As every good chef knows, appetizers aren’t just a tasty add-on. They’re the foundation of a great meal.
While they may be small, appetizers set the tone for your dining experience, creating a delectable range in the evening’s flavor palette without filling up your guests. They’re snackable, shareable, and require much less commitment than an entree. If the world’s greatest minds came together to reinvent food, they’d probably end up with appetizers.
Today, we’ll review some of our absolute favorite and easy appetizer recipes - the kind that will have your guests begging for a second (or third) round. But first, let’s cover some basics.
What is an appetizer?
Although the term appetizer is sometimes used interchangeably with hors d’oeuvres, there are actually some slight differences in meaning. And while most guests care more about taste than terminology, it’s helpful to know the difference.
Hors d’oeuvres are served before a meal, perhaps while you’re standing and socializing. Appetizers, on the other hand, are part of the meal. They’re eaten sitting, and they’re carefully chosen to complement the dishes that follow. Hors d’oeuvres are also typically a one-bite experience - something you can pluck off a serving dish with one hand while holding your cocktail glass in the other. Appetizers are larger (though much smaller than an entree, of course) and may require cutlery to eat properly.
The range of food you can serve as an appetizer is almost limitless. Bread, cheeses, fruits, veggies, soups, salads… the list goes on.
What are some examples of appetizers?
We’ll dive into the full recipes below, but for a small taste of what’s to come here are a few time-honored, easy appetizer examples:
- Classic deviled eggs
- Cream cheese with fresh herbs
- Maple-glazed roasted Brussels sprouts
- Artichoke dip with tortilla chips
- Cheese dip on toasted whole wheat bread
- Avocado crostini with sliced cherry tomatoes and bacon chips
- Mashed potato puff pastry
- Crispy baked wonton with garlic sauce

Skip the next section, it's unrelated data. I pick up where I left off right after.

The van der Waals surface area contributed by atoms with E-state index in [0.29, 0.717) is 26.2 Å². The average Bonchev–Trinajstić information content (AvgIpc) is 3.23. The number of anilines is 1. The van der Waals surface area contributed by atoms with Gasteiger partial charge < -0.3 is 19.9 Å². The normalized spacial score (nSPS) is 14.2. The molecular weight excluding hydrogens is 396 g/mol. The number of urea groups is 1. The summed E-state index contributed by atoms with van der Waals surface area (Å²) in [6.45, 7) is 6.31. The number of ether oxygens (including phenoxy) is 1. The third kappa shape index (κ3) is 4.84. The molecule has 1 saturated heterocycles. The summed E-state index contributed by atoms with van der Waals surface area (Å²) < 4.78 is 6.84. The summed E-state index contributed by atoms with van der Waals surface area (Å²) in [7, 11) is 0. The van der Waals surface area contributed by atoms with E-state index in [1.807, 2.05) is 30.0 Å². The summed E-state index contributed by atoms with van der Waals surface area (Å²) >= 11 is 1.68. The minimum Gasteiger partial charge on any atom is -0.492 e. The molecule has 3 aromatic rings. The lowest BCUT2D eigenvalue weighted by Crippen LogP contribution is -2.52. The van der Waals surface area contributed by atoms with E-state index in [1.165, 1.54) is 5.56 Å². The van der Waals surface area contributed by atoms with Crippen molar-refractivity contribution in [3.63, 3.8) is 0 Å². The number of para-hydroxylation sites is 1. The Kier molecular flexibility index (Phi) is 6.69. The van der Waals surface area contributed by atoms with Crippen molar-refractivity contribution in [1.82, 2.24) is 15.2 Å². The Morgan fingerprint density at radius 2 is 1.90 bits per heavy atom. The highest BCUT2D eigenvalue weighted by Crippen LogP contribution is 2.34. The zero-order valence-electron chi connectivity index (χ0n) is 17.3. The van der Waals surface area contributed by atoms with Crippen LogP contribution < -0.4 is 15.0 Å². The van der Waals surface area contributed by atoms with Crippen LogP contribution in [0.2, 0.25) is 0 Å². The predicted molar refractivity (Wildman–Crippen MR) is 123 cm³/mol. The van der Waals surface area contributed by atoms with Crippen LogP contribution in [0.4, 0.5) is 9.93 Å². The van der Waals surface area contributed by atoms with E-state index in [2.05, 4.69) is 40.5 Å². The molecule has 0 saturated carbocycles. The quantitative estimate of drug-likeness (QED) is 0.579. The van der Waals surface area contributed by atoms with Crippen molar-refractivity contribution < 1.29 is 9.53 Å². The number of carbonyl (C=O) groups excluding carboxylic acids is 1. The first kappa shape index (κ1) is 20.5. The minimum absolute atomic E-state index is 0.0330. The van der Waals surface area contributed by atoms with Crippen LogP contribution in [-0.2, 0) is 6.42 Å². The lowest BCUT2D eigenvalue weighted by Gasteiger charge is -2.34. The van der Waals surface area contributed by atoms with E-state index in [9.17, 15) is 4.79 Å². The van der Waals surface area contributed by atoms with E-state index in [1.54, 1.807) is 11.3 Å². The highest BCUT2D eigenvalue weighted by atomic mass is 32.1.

- Chopped spinach caprese salad
- Loaded sweet potato rounds with goat cheese
Is your mouth watering yet? Good, us too. We'll load you up with some of our mind-blowing, easy appetizer recipe examples shortly. But first, let’s discuss one final (and extremely important) subject: presentation.
What are some tips for presenting appetizers?
“Plating” food - i.e. presenting it beautifully and deliberately - is its own art form, and professional chefs take it very seriously. Although, you don’t need a culinary degree to pick up the basic skills. In fact, you might be surprised how far a little knowledge will go in making your appetizers… well, appetizing. Here are the three most important tips:
Consider the plate. Understanding which types of plates fit the occasion is important. If you’re serving a pre-portioned appetizer (think portobello salad with caramelized onion), you’ll want to use individual plates - like these durable and elegant appetizer plates from Made In. At 8 inches in diameter, they’re perfectly sized for one small serving.
On the other hand, if your appetizer is a single large item (like a wheel of baked brie with figs and honey) or many small items that your guests will sample from (like an array of deviled eggs), you’ll want to use a single platter - like a 13 inch serving platter from Made In. It’s finely crafted and chip-resistant with a remarkable beauty that makes your appetizers a feast for the eyes and stomach alike.